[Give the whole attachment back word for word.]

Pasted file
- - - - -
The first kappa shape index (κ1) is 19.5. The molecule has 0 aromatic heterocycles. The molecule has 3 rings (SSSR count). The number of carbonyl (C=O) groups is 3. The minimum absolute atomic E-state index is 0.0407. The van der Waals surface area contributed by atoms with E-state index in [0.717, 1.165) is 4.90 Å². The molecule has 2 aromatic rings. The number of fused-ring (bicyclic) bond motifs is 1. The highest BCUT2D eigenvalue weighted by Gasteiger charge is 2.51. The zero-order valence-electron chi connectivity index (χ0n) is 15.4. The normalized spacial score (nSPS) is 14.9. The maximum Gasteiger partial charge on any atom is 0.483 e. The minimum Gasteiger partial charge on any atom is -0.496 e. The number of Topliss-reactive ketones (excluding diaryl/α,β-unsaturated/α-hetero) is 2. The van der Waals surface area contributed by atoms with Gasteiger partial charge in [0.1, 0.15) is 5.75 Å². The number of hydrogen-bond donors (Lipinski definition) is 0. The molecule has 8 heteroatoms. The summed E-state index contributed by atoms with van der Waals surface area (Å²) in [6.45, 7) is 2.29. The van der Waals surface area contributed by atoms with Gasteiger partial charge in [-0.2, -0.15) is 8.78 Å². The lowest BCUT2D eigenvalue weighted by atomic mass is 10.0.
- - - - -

The first kappa shape index (κ1) is 19.5. The molecule has 0 aromatic heterocycles. The molecule has 3 rings (SSSR count). The number of carbonyl (C=O) groups is 3. The minimum absolute atomic E-state index is 0.0407. The van der Waals surface area contributed by atoms with E-state index in [0.717, 1.165) is 4.90 Å². The molecule has 2 aromatic rings. The number of fused-ring (bicyclic) bond motifs is 1. The highest BCUT2D eigenvalue weighted by Gasteiger charge is 2.51. The zero-order valence-electron chi connectivity index (χ0n) is 15.4. The normalized spacial score (nSPS) is 14.9. The maximum Gasteiger partial charge on any atom is 0.483 e. The minimum Gasteiger partial charge on any atom is -0.496 e. The number of Topliss-reactive ketones (excluding diaryl/α,β-unsaturated/α-hetero) is 2. The van der Waals surface area contributed by atoms with Gasteiger partial charge in [0.1, 0.15) is 5.75 Å². The number of hydrogen-bond donors (Lipinski definition) is 0. The molecule has 8 heteroatoms. The summed E-state index contributed by atoms with van der Waals surface area (Å²) in [6.45, 7) is 2.29. The van der Waals surface area contributed by atoms with Gasteiger partial charge in [-0.2, -0.15) is 8.78 Å². The lowest BCUT2D eigenvalue weighted by atomic mass is 10.0.